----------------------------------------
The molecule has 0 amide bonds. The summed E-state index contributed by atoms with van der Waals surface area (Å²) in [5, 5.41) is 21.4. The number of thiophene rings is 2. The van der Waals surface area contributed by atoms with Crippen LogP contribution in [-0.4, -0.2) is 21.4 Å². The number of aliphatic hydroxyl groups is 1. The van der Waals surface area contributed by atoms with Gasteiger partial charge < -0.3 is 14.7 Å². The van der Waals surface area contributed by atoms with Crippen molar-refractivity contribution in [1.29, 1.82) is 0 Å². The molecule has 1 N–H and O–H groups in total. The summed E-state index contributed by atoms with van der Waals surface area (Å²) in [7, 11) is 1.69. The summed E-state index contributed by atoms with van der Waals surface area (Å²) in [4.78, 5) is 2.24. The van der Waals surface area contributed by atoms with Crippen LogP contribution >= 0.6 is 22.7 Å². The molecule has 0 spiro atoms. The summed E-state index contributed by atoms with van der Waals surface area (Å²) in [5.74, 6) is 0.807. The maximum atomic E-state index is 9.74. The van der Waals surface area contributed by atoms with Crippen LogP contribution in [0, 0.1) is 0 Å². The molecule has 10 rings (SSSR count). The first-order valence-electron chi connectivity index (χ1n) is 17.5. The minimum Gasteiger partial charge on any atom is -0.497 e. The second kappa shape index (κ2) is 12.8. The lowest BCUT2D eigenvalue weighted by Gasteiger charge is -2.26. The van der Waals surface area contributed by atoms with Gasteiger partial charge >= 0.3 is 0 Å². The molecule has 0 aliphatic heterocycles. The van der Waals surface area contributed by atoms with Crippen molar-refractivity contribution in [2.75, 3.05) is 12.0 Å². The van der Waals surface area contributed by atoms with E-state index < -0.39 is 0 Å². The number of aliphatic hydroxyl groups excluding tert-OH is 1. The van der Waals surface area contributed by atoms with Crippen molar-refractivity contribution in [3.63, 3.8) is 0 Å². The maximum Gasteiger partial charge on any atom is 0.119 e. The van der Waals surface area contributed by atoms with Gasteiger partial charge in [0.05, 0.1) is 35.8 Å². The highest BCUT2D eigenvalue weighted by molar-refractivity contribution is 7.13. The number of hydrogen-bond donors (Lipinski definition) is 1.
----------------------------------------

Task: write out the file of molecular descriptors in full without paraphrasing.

The molecule has 0 amide bonds. The summed E-state index contributed by atoms with van der Waals surface area (Å²) in [5, 5.41) is 21.4. The number of thiophene rings is 2. The van der Waals surface area contributed by atoms with Crippen LogP contribution in [-0.4, -0.2) is 21.4 Å². The number of aliphatic hydroxyl groups is 1. The van der Waals surface area contributed by atoms with Gasteiger partial charge < -0.3 is 14.7 Å². The van der Waals surface area contributed by atoms with Crippen molar-refractivity contribution in [1.29, 1.82) is 0 Å². The molecule has 1 N–H and O–H groups in total. The summed E-state index contributed by atoms with van der Waals surface area (Å²) in [7, 11) is 1.69. The summed E-state index contributed by atoms with van der Waals surface area (Å²) in [4.78, 5) is 2.24. The van der Waals surface area contributed by atoms with Crippen LogP contribution >= 0.6 is 22.7 Å². The molecule has 0 spiro atoms. The summed E-state index contributed by atoms with van der Waals surface area (Å²) in [5.74, 6) is 0.807. The maximum atomic E-state index is 9.74. The van der Waals surface area contributed by atoms with Crippen LogP contribution in [0, 0.1) is 0 Å². The molecule has 10 rings (SSSR count). The first-order valence-electron chi connectivity index (χ1n) is 17.5. The minimum Gasteiger partial charge on any atom is -0.497 e. The second kappa shape index (κ2) is 12.8. The lowest BCUT2D eigenvalue weighted by Gasteiger charge is -2.26. The van der Waals surface area contributed by atoms with Gasteiger partial charge >= 0.3 is 0 Å². The molecule has 0 aliphatic heterocycles. The van der Waals surface area contributed by atoms with Crippen molar-refractivity contribution in [2.75, 3.05) is 12.0 Å². The van der Waals surface area contributed by atoms with E-state index < -0.39 is 0 Å². The number of aliphatic hydroxyl groups excluding tert-OH is 1. The van der Waals surface area contributed by atoms with Crippen molar-refractivity contribution in [3.63, 3.8) is 0 Å². The maximum Gasteiger partial charge on any atom is 0.119 e. The van der Waals surface area contributed by atoms with Gasteiger partial charge in [0.05, 0.1) is 35.8 Å². The highest BCUT2D eigenvalue weighted by molar-refractivity contribution is 7.13. The number of hydrogen-bond donors (Lipinski definition) is 1.